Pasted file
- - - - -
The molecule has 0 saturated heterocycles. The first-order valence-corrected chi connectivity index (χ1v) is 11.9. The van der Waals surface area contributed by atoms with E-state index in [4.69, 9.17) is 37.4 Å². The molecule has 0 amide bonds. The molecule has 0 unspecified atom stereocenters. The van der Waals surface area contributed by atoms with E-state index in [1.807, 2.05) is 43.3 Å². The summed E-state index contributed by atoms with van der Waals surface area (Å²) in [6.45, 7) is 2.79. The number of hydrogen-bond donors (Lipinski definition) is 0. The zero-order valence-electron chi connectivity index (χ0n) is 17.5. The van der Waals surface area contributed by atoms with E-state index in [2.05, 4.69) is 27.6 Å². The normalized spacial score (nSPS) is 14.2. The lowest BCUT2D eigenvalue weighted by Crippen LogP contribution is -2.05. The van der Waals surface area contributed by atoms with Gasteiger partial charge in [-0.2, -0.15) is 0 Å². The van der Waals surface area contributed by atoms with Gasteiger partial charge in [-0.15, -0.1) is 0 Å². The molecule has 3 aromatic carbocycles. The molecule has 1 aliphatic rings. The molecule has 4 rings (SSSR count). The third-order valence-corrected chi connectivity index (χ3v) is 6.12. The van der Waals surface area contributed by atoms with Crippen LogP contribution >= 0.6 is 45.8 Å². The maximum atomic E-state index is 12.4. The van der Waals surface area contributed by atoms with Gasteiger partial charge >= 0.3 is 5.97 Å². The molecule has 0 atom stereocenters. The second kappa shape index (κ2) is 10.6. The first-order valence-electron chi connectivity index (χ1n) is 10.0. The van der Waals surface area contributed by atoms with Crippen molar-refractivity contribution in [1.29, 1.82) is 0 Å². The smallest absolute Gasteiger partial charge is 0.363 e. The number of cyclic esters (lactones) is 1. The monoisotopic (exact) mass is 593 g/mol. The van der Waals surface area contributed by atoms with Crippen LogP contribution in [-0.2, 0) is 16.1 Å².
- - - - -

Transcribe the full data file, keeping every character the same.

The molecule has 0 saturated heterocycles. The first-order valence-corrected chi connectivity index (χ1v) is 11.9. The van der Waals surface area contributed by atoms with E-state index in [4.69, 9.17) is 37.4 Å². The molecule has 0 amide bonds. The molecule has 0 unspecified atom stereocenters. The van der Waals surface area contributed by atoms with E-state index in [1.807, 2.05) is 43.3 Å². The summed E-state index contributed by atoms with van der Waals surface area (Å²) in [6.45, 7) is 2.79. The number of hydrogen-bond donors (Lipinski definition) is 0. The zero-order valence-electron chi connectivity index (χ0n) is 17.5. The van der Waals surface area contributed by atoms with E-state index in [2.05, 4.69) is 27.6 Å². The normalized spacial score (nSPS) is 14.2. The lowest BCUT2D eigenvalue weighted by Crippen LogP contribution is -2.05. The van der Waals surface area contributed by atoms with Gasteiger partial charge in [-0.2, -0.15) is 0 Å². The van der Waals surface area contributed by atoms with Gasteiger partial charge in [-0.15, -0.1) is 0 Å². The molecule has 3 aromatic carbocycles. The molecule has 1 aliphatic rings. The molecule has 4 rings (SSSR count). The third-order valence-corrected chi connectivity index (χ3v) is 6.12. The van der Waals surface area contributed by atoms with Crippen LogP contribution >= 0.6 is 45.8 Å². The maximum atomic E-state index is 12.4. The van der Waals surface area contributed by atoms with Gasteiger partial charge >= 0.3 is 5.97 Å². The molecule has 0 atom stereocenters. The second kappa shape index (κ2) is 10.6. The first-order valence-electron chi connectivity index (χ1n) is 10.0. The van der Waals surface area contributed by atoms with Crippen molar-refractivity contribution in [1.29, 1.82) is 0 Å². The smallest absolute Gasteiger partial charge is 0.363 e. The number of cyclic esters (lactones) is 1. The monoisotopic (exact) mass is 593 g/mol. The van der Waals surface area contributed by atoms with Crippen LogP contribution in [-0.2, 0) is 16.1 Å².